As reported on Spaceweather.com and Anthony Watts blog, we have a cycle 24 sunspot. Never thought I'd be so relieved to see something so mundane. While I'd pay a great deal of money to see the warmists hysterical prognostications of doom and disaster discredited, I would not be happy to see another Spörer, Dalton or Maunder minimum with all that a cooler Earth might entail. Neither would any of my putative as-yet-unborn grandchildren.
While sunspots may not be the cause of increased solar output, they are at least a reliable indicator that things 93 million miles away are either going to stay nice and toasty, or cause billions of people to have to wrap up warm and take up ice skating.
If the Earth gets significantly cooler this means less food for a bigger population with all the issues that a run of consecutive failed harvests etc will entail. If the Earth warms, this means a longer growing season, and our little blue green orb can support more of it's increased human population. A cooler planet means less food for everyone just as 'biofuels' mean less food for the many when crops are utilised for ethanol production. Green taxes, by the same token are anything but, and a similar own goal which work to the benefit of no-one but the traders in hysteria like the much vaunted 'carbon trading' scams, sorry, schemes. Damn these typos.
People still have to go to work to earn money to pay for energy, food and accommodation. 'Green' taxes increase the cost of going to work and the transportation of everything from basic foodstuffs to high end consumer goods. No matter what certain politicians say, people will need to work more to pay the new taxes either directly or indirectly. More economic activity will be required to pay the extra cost of living. More economic activity means more transportation, and ironically, pollution. More transportation means more 'green' tax revenue which translates into a higher cost of living for everyone. Therefore, it is my contention that 'Green' taxes are in no way, shape or form 'Revenue Neutral'. To maintain otherwise is conclusive evidence of total economic illiteracy.
As for the climate, it changes. Nothing we can do can alter that. That much is proven by history. While we have a duty of care to future generations to cut down pollution and not turn the worlds oceans into very wet versions of deserts, we should not think that tax is the answer. That's just a lack of courage and imagination by the politicians. We should be planning to embrace whatever changes the planet throws at us. To adapt and improvise workable solutions. That's why we as a species have been so successful.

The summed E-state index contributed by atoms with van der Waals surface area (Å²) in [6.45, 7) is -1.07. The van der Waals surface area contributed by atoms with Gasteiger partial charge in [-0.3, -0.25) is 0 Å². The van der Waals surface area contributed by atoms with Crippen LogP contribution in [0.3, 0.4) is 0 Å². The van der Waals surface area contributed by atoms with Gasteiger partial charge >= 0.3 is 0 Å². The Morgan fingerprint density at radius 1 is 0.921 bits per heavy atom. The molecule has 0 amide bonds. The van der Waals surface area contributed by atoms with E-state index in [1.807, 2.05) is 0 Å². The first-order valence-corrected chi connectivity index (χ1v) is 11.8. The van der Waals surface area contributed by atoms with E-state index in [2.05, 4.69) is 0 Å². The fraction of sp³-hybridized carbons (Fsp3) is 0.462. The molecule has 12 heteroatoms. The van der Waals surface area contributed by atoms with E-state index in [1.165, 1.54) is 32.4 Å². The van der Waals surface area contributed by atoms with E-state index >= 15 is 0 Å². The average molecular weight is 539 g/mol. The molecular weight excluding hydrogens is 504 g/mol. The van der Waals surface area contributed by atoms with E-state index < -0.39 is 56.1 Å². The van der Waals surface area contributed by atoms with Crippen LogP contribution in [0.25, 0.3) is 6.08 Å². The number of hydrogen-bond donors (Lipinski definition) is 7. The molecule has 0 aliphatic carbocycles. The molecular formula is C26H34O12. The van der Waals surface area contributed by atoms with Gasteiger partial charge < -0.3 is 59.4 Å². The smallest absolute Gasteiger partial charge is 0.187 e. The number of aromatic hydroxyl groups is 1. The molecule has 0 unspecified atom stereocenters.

One strategy that would help might be to improve building and insulation standards, promote energy efficiency using incentives, not penalties, tax breaks for products with lower emissions and low waste output. Let's say tax breaks on locally grown food, making it more competitive to produce in the global marketplace. If the global temperature trend is down like the past couple of years indicate, then maybe we should be planning and building power stations and laying up stores (Fuel, dry goods) for the possible shortages ahead. If things do turn around and get warmer, then we should be looking to reap the benefits of surpluses from a longer growing season. All tax will do is shift the economic activity pollution further to nations which aren't too fussy about it because it will cost less to buy stuff we need from there. Until of course the economy goes pear shaped and then no-one benefits. Exporters or importers.
Oh what the hell, I know I'm just ranting at thin air, but I have to get this out of my system somehow. Stuff it. Time for bed. It'll all be the same in a thousand years.